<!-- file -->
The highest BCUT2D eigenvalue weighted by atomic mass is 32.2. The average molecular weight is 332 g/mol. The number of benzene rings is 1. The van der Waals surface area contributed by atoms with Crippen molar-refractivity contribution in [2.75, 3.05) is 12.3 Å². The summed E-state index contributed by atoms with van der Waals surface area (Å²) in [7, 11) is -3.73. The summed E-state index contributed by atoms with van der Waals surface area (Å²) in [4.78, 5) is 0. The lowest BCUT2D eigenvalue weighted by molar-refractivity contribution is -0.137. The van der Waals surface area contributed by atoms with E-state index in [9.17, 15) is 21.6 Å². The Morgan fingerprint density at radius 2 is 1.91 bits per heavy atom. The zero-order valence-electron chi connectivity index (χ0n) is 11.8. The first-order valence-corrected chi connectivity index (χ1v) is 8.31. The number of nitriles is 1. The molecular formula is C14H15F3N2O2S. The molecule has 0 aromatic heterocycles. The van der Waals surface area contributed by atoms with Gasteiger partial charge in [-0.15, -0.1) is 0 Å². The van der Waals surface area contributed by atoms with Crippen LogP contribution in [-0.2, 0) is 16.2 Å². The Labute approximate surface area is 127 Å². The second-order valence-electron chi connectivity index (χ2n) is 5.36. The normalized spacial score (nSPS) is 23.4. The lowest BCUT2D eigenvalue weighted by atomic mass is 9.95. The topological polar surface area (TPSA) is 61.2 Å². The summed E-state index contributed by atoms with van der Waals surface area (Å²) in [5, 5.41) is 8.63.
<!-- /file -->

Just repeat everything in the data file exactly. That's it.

The highest BCUT2D eigenvalue weighted by atomic mass is 32.2. The average molecular weight is 332 g/mol. The number of benzene rings is 1. The van der Waals surface area contributed by atoms with Crippen molar-refractivity contribution in [2.75, 3.05) is 12.3 Å². The summed E-state index contributed by atoms with van der Waals surface area (Å²) in [7, 11) is -3.73. The summed E-state index contributed by atoms with van der Waals surface area (Å²) in [4.78, 5) is 0. The lowest BCUT2D eigenvalue weighted by molar-refractivity contribution is -0.137. The van der Waals surface area contributed by atoms with E-state index in [9.17, 15) is 21.6 Å². The Morgan fingerprint density at radius 2 is 1.91 bits per heavy atom. The zero-order valence-electron chi connectivity index (χ0n) is 11.8. The first-order valence-corrected chi connectivity index (χ1v) is 8.31. The number of nitriles is 1. The molecular formula is C14H15F3N2O2S. The molecule has 0 aromatic heterocycles. The van der Waals surface area contributed by atoms with Gasteiger partial charge in [-0.15, -0.1) is 0 Å². The van der Waals surface area contributed by atoms with Crippen LogP contribution in [-0.2, 0) is 16.2 Å². The Labute approximate surface area is 127 Å². The second-order valence-electron chi connectivity index (χ2n) is 5.36. The normalized spacial score (nSPS) is 23.4. The lowest BCUT2D eigenvalue weighted by atomic mass is 9.95. The topological polar surface area (TPSA) is 61.2 Å². The summed E-state index contributed by atoms with van der Waals surface area (Å²) in [5, 5.41) is 8.63.